Survival Of The Sluggish: Scientists Find An Upside To A Low Metabolism A study of 5 million years of mollusks suggests that laziness could be a good survival strategy: species that have gone extinct had higher metabolic rates than the ones that exist today.
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Survival Of The Sluggish: Scientists Find An Upside To A Low Metabolism

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Survival Of The Sluggish: Scientists Find An Upside To A Low Metabolism

Survival Of The Sluggish: Scientists Find An Upside To A Low Metabolism

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  • <iframe src="https://www.npr.org/player/embed/641623213/642871647" width="100%" height="290" frameborder="0" scrolling="no" title="NPR embedded audio player">
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DAVID GREENE, HOST:

All right, let me give you a big reason to listen to this next story about a clam's metabolism - because the essential conclusion is it is better to be lazy. Here's NPR's Laura Wamsley.

LAUREL WAMSLEY, BYLINE: Luke Strotz is a paleontologist at the University of Kansas who studies extinctions. But he's not so interested in big asteroids slamming into Earth. He studies small physical differences between animals that go extinct and ones that survive. And the thing that he's really hung up on is how animals use energy, their metabolism.

LUKE STROTZ: Can we look at the metabolism of an organism and say something about the likelihood of that particular species going extinct?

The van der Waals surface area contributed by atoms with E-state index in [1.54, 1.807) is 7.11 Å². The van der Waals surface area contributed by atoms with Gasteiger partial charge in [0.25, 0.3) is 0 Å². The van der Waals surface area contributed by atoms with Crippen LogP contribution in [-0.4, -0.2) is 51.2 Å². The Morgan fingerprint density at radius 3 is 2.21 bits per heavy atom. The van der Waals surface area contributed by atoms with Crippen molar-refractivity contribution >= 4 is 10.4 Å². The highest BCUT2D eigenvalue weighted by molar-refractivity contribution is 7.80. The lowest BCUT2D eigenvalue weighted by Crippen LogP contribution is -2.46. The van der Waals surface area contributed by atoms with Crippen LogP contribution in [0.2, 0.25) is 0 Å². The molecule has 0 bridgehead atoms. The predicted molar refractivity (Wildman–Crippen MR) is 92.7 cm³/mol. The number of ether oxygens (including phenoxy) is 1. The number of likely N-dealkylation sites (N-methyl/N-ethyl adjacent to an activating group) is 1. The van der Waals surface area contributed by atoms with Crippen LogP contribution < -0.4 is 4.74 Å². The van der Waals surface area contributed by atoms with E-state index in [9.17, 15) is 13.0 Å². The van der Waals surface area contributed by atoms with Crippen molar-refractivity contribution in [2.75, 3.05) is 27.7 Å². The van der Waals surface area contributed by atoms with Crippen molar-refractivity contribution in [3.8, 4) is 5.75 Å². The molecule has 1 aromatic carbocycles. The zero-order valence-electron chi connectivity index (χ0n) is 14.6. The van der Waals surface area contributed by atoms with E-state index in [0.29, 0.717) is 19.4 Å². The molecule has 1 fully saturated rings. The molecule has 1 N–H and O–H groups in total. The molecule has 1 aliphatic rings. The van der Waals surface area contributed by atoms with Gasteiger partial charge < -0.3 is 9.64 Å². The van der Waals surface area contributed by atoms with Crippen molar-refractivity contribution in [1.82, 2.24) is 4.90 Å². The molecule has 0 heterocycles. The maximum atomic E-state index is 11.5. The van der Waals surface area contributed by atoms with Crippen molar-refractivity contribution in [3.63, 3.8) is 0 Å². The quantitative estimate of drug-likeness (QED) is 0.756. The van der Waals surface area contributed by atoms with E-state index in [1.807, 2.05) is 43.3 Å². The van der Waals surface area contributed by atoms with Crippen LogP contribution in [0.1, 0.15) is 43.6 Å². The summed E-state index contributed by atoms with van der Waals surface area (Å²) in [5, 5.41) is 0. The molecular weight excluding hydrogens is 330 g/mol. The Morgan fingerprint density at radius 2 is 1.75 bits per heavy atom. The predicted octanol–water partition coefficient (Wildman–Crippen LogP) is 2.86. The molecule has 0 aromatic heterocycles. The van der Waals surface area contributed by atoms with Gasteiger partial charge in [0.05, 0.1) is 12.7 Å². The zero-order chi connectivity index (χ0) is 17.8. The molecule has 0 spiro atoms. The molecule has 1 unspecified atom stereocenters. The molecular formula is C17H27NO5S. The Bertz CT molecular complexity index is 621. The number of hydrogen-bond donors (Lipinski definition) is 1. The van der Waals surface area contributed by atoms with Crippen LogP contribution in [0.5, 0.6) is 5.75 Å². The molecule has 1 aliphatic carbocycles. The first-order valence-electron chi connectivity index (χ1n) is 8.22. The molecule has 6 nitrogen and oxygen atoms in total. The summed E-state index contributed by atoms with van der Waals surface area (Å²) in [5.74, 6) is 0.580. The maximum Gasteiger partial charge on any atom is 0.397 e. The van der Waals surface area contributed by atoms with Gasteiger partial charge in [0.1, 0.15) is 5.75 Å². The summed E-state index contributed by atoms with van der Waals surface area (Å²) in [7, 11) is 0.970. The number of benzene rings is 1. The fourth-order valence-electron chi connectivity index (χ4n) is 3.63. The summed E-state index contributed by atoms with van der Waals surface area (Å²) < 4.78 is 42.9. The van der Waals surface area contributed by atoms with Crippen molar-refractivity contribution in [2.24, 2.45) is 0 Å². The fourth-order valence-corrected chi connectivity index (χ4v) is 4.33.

WAMSLEY: He and his colleagues decided to study 5 million years of mollusks.

STROTZ: Specifically, I was looking at what are called bivalves and gastropods, which essentially are clams and snails. They go back almost to the beginnings of animal life.

WAMSLEY: Checking the metabolic rates of living clams was pretty easy. The researchers can watch their vital signs, like respiration.

STROTZ: But you can't do that for a fossil organism, obviously, because they're dead. They're not respiring anymore.

WAMSLEY: So instead, they measured their shells and used climate models to estimate the metabolic rates. The results...

STROTZ: We find that the species that have gone extinct have higher metabolic rates than the species that are still currently living.

WAMSLEY: Yep, it's survival of the sluggish. On the individual level, a higher metabolism is correlated with higher rates of mortality and cell decay.

STROTZ: That that scales up to the level of the species is probably the big finding of this study.

WAMSLEY: And it means that metabolic rate could potentially be used to predict future extinction patterns. But, he cautions, the results only apply to mollusks. So we'll have to wait for more research to see if this finding applies to vertebrates and certain couch-dwelling organisms.

Laurel Wamsley, NPR News.

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